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THE MEANING OF THE BOOK OF ESTHER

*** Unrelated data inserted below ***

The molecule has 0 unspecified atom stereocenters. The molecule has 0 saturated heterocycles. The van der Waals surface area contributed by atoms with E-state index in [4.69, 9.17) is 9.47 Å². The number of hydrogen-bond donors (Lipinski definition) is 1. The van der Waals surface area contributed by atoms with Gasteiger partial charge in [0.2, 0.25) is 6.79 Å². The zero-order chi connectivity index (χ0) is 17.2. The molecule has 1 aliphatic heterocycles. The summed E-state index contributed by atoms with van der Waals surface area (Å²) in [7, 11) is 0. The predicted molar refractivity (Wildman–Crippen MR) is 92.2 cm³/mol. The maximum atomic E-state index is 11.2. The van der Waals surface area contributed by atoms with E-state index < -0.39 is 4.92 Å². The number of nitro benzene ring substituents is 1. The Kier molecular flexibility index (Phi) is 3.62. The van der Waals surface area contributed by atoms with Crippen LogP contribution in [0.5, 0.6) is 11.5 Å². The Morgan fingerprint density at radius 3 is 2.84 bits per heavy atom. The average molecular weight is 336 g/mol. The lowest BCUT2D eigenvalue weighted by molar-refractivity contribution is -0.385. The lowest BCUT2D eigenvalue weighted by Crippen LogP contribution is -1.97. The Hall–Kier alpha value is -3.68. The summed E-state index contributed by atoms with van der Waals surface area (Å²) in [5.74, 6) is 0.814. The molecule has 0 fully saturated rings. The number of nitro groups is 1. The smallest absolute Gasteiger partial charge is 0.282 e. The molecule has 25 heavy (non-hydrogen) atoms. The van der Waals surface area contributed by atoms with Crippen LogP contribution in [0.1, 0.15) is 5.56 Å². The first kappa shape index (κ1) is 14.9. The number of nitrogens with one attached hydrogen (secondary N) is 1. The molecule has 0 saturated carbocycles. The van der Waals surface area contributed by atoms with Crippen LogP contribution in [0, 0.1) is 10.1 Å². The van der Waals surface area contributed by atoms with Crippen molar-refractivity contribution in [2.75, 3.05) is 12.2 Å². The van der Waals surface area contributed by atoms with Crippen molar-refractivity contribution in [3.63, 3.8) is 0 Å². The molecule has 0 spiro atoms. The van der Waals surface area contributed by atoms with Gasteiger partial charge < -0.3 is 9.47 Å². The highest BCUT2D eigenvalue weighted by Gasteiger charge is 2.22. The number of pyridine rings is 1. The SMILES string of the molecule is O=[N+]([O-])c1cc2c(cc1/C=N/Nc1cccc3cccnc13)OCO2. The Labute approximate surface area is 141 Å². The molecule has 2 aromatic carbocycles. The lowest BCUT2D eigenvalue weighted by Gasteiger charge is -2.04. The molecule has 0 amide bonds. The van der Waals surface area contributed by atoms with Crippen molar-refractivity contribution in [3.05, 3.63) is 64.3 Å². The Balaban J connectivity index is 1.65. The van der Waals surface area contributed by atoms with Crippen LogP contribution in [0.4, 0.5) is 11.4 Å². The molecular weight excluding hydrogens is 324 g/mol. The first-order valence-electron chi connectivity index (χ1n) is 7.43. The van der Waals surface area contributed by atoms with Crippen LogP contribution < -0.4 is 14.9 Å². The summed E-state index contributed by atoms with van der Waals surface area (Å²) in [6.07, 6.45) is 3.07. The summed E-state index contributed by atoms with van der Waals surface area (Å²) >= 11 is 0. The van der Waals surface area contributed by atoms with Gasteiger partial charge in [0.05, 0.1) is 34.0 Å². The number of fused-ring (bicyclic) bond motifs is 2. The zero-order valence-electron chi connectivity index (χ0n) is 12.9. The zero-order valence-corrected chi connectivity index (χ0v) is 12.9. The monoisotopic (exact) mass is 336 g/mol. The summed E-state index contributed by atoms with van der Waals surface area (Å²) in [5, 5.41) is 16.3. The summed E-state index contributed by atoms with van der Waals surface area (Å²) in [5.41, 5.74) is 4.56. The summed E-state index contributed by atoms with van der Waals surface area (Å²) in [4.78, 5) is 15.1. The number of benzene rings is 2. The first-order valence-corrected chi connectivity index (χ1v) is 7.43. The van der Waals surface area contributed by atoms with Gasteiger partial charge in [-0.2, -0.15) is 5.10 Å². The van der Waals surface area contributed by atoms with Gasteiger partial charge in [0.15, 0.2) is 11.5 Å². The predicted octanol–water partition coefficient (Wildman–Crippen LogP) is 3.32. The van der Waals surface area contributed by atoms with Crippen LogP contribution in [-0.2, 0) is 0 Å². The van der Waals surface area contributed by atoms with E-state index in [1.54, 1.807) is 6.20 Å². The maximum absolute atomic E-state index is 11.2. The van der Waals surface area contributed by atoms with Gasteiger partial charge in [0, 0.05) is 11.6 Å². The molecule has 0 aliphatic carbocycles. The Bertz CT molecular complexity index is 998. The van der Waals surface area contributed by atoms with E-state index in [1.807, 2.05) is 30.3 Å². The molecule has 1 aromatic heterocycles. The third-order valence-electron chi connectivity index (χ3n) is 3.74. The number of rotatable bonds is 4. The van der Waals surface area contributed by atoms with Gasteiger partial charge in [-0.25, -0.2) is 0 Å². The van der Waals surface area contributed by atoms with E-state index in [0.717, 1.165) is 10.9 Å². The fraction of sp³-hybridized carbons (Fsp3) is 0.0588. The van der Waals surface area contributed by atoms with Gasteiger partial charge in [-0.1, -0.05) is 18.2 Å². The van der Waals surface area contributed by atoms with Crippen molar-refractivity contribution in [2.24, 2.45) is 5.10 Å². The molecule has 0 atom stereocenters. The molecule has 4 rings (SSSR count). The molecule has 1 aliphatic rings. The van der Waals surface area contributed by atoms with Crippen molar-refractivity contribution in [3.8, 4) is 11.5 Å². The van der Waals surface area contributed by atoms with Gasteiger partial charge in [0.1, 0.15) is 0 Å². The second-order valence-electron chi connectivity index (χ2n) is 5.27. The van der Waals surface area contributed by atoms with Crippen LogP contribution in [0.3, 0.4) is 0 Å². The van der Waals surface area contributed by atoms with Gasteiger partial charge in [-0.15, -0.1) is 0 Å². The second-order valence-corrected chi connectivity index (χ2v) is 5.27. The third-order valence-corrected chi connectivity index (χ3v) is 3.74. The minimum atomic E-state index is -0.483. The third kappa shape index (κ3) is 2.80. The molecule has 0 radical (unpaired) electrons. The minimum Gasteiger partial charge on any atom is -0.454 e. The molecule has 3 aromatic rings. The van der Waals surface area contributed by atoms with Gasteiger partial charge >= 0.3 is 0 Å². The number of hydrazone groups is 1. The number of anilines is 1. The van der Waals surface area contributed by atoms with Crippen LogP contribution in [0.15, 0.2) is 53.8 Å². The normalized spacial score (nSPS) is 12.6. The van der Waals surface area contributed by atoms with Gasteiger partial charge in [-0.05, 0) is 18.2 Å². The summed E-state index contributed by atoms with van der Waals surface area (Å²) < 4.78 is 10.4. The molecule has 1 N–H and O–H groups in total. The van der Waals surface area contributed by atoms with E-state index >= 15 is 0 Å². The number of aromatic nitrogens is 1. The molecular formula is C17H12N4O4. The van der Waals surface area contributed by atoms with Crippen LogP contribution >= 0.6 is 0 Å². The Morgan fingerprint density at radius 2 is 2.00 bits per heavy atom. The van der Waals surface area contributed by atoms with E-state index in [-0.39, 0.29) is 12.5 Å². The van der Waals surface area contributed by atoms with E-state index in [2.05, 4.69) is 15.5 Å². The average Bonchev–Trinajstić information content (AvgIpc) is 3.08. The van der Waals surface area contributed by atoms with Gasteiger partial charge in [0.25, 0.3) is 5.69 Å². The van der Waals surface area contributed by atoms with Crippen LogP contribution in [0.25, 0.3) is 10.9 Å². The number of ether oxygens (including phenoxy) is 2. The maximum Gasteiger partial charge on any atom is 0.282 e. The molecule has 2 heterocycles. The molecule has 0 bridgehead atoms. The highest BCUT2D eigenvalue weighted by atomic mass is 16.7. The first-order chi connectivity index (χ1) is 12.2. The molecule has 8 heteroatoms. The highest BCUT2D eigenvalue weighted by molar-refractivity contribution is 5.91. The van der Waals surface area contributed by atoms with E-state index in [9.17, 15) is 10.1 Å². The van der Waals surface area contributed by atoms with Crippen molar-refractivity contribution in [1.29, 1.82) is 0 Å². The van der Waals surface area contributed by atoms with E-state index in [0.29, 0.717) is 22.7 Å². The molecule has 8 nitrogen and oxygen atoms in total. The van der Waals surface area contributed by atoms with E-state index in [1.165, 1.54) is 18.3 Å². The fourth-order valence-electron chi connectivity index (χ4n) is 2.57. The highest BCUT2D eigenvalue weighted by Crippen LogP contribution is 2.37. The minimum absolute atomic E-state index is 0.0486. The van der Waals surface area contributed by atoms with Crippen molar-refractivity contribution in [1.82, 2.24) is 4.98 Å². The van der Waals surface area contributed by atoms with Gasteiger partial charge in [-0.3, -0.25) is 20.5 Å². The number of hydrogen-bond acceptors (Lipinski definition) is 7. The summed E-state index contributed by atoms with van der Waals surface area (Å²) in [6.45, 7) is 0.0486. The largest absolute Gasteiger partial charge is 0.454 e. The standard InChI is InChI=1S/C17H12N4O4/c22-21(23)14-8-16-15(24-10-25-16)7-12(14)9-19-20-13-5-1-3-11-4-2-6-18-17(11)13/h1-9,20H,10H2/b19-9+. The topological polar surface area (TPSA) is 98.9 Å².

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There is a great deal of confusion surrounding the meaning of the Book of Esther. Many scholars dismiss it as history, find it irrelevant as theology, and have consigned it to the domain of the arcane as meaningless for present day believers. However, I submit that the Holy Spirit penned the book and for that reason it constitutes sacred Scripture on a par with any other biblical book. In fact, as you will see below, in my view it should be the anthem of every believer and spiritual warrior. Background If you recall in the Book of Esther, the Jews were subjects of the King of Persia, for the Kingdom of Judah had been sacked by the Babylonians in the 6th century B.C. who, only a few decades later, were conquered by the Persians. The story begins with a very impressive account of the King of Persia and the riches of his royal glory and the splendor of his great majesty…” (Es. 1:4) The Queen’s Rebellion However, during the course of a great banquet which the King was giving for his court, he ordered the presence of Queen Vashti “in order to display her beauty to the people and the princes, for she was beautiful.” (Es. 1:11) In other words, the King wanted to show off his Queen to family and friends. Unfortunately, in a brazen act of rebellion and disrespect, which presumably shocked not only the King but his entire royal court and all who heard about it, Queen Vashti declined to show. Then the king became very angry and his wrath burned within him.” (Es. 1:12) Moreover, the King was especially concerned that “the queen's conduct will become known to all the women causing them to look with contempt on their husbands.” (Es.1:18) The King realized that his kingdom would quickly descend into chaos if Vashti’s rebellion spread to other households and families in the Kingdom. He asked for advice from his counsellors and they concluded that Vashti had proven herself unfit to be Queen, and that the King should get a new wife. It was then ordered that Vashti may no longer come into the presence of King Ahasuerus, and let the king give her royal position to another who is more worthy than she.” (Es. 1:19) To keep matters clear as we move forward, at this point we should probably explain the symbolism thus far in the Esther story: The Persian King represents God Himself. Queen Vashti represents Adam/Eve, who were given an exalted place by God on the earth. Vashti’s rebellion equates to Adam/Eve’s rebellion in the Garden. Vashti’s fate – banishment from the presence of the King - is the same fate suffered by Adam/Eve and their progeny. Finally, the Persian King is on the hunt for a new wife, “more worthy” than Vashti, to sire a royal offspring, just as after the rebellion in the Garden the Lord purposed to find a man who would follow him with his whole heart. I think we can guess who the King’s new wife is intended to symbolize - that’s right, Christ Himself. The Mysterious Esther The search for Vashti’s successor leads to Esther – a beautiful, young Jewess, although with a mysterious past: “Esther did not make known her people or her kindred, for Mordecai (her older first cousin) had instructed her that she should not make {them} known.” (Es. 2:10) Esther’s origins, then, like Christ’s, were a mystery to those around her; moreover, “she had no father or mother” as they had both passed away. (Es. 2:7) Christ, of course, had no earthly father. Esther succeeded in pleasing the King more than any other in his harem and for this reason Esther was selected as the new Queen to replace Vashti. As Christ, “the last Adam” (1 Cr. 15:45) replaces the first Adam as God’s chosen one on the earth, Esther replaces Vashti. Nevertheless, Esther continued to do “what Mordecai told her as she had done when under his care.” (Es. 2:20) Mordecai, Esther’s guardian and counsellor, in this capacity represents the Holy Spirit, as Jesus Himself was led by the Spirit (Luke 4:1). What we see here then is that, as with Christ, Esther’s lineage was a mystery at the time, but because she was the most pleasing to the King in all respects, she was ultimately exalted to His right hand as ruler over the Kingdom. This is perfectly analogous to Christ, for we know that Christ was the one in whom the Father “was well pleased” (Mt. 3:17: 17:5), and that, as a result, was exalted “to the right hand of God.” (Acts 2:33) Satan’s Attack Subsequently, Haman, an Agagite, and a high official in the Kingdom, comes to resent Mordecai greatly because Mordecai refuses to bow down to Haman. “All the king's servants who were at the king's gate bowed down and paid homage to Haman; for so the king had commanded concerning him. But Mordecai neither bowed down nor paid homage.” (Es. 3:2) Mordecai’s explanation was that he was a Jew, and therefore presumably prevented from rendering obeisance to anyone but his god. “When Haman saw that Mordecai neither bowed down nor paid homage to him, Haman was filled with rage,” (Es. 3:5) and plotted to destroy all the Jews – Mordecai’s people. Haman accused the Jews before the King, and suggested to the King that if the Jews did not see fit to obey the King’s laws then they did not deserve to live. He therefore proposed their destruction, to be carried out on a certain day of the year by all their enemies. The King recognized the obvious justice of Haman’s proposal and willingly signed the edict. Haman represents Satan – the accuser of the brethren. And as with Satan, the accusation of rebellion is justified, as is the resultant edict of the King against the Jews, and the edict of God against the race of Adam. Based on Haman’s accusation of rebellion, the decree issued by the King placed the Jews under the charge of Haman to do with them whatever he willed. Haman was even willing to pay for their destruction, but “[t]he king said to Haman, ‘The silver is yours, and the people {also,} to do with them as you please.’" (Es. 3:11)  Sound familiar? – this is essentially the result of the rebellion in the Garden. The sentence of death was imposed on Adam and his offspring for their rebellion. Satan became our master. Note also that a decree of the King of Persia could not be revoked. As stated in Daniel 6:8 where another decree of the King of Persia was involved: Now, O king, issue the decree and put it in writing so that it cannot be altered—in accordance with the laws of the Medes and Persians, which cannot be repealed.” Likewise, God’s edict against Adam was just and could not be revoked, but it could be replaced by a new edict…. As we shall see, this is what happens with the King and Mordecai and the Jews. Therefore, as a result of the King’s edict, Haman was in a seemingly unassailable position, and the plight of the Jews was exceedingly hopeless. But what then happened? As set forth above, the King was persuaded to sign a decree against the Jews by the high- ranking Haman, because of Haman’s hatred of Mordecai, but both the King and Mordecai were at this point unaware that Queen Esther was also a Jew! Thus, the decree provided for the death of all of Mordecai’s people - the Jews – who were the people of the King’s bride, Esther. And Esther was the apple of the King’s eye. As stated earlier in the story: “The King loved Esther more than all the women, and she found favor and kindness with him more than all the virgins, so that he set the royal crown on her head and made her queen instead of Vashti.”(Es. 2:17) When Mordecai alerted Esther to not only his precarious position, but her own, as a Jew, she ordered a fast by the Jews as she determined to bring her case before the King. At great risk to her own life, Esther then succeeded in arranging an audience with the King with Haman in attendance. Suddenly, with the King present, Haman was exposed by Esther as a traitor to the King's own family, in that, to the King’s horror, the decree of death arranged by Haman would have included His Queen, Esther, who herself was a Jew! As Esther herself explained to the King in anguish: “’[F]or we have been sold, I and my people, to be destroyed, to be killed and to be annihilated…” (Es. 7:4) The King was apoplectic that anyone would think that death was a just fate for His beloved Queen: “Then King Ahasuerus asked Queen Esther, ‘Who is he, and where is he, who would presume to do this?” Esther said, ‘A foe and an enemy is this wicked Haman!’ Then Haman became terrified before the king and queen.”(Es. 7:4-6) The King was furious but again seemingly trapped by his own decree. So, after quickly judging Haman for his perfidy in plotting the death of his Queen, the King chose in his wisdom to issue another decree. This decree officially sanctioned through the authority of the King the right of all Jews to avenge themselves against those who had historically victimized them - “salvation from our enemies and from the hand of those who hate us” (Lk. 1:71),  as Zacarias prophesied of Jesus at John the Baptist’s birth! This was the good news for Esther’s people(!) and was publicized with all dispatch and royal trappings: “[The King’s deputy] wrote in the name of King Ahasuerus, and sealed it with the king's signet ring, and sent letters by couriers on horses, riding on steeds sired by the royal stud. In them the king granted the Jews who were in each and every city {the right} to assemble and to defend their lives, to destroy, to kill and to annihilate the entire army of any people or province which might attack them, including children and women, and to plunder their spoil,… A copy of the edict to be issued as law in each and every province was published to all the peoples, so that the Jews would be ready for this day to avenge themselves on their enemies.” (Es. 8:10-13) Now, do you see the complete analogy? Esther, like Christ, our interceder before the King, and the Beloved of the Father, saved her people from the King’s original decree (Eph. 1:6). Christ canceled out the certificate of debt consisting of decrees against us, which was hostile to us; and He has taken it out of the way, having nailed it to the cross.” The Father issued the decree of death against His people in the Garden as a result of Satan's trickery and Adam’s rebellion. That decree of death for the soul that sins cannot be revoked. Death and sickness through Satan's tormentors have since then victimized the people of God. Our position was hopeless, and Satan’s unassailable, it seemed. But once that first decree is attempted to be enforced by Satan against the Father's beloved, the sinless Christ, as a member of the family of Adam, the injustice of it, and Satan’s deception, is evident. Condemnation and eternal death is not to be the fate of Christ or His people! The plan boomerangs back on Satan's head, resulting in his judgment instead, and the result is a new decree from the Father authorizing Christ’s people - all who are under the first decree - to fight back against all their enemies who seek to uphold the first decree. That is our situation precisely! Although few of us really know it and appreciate it, we have been authorized by the Father to fight back against our enemies, Satan and his hordes, whose rights against us derive from the original decree issued in the garden: “Finally, be strong in the Lord and in the strength of His might… For our struggle is not against flesh and blood, but against the rulers, against the powers, against the world forces of this darkness, against the spiritual {forces} of wickedness in the heavenly {places.}” (Eph. 6:10-12) And He has not only authorized us, He has equipped us with royal authority - the Name above all names with which to fight. "These signs will accompany those who have believed: in My name they will cast out demons,”(Ma. 16:17) “Jesus summoned His twelve disciples and gave them authority over unclean spirits, to cast them out, and to heal every kind of disease and every kind of sickness.” (Mt. 10:1) Moreover, the forces of heaven are allied with us: “Even all the princes of the provinces, the satraps, the governors and those who were doing the king's business assisted the Jews… (Es. 9:36) Esther’s people fought back against their enemies, and enjoyed a great victory. Therefore, we are to fight back also, for if we do not fight we will continue to be victimized - if we do fight, just as the Jews in Esther's day, we will have victory. The Book of Esther is the clarion call for us to avenge ourselves on the enemies of God and ourselves. We are to be victors, IN HIS NAME.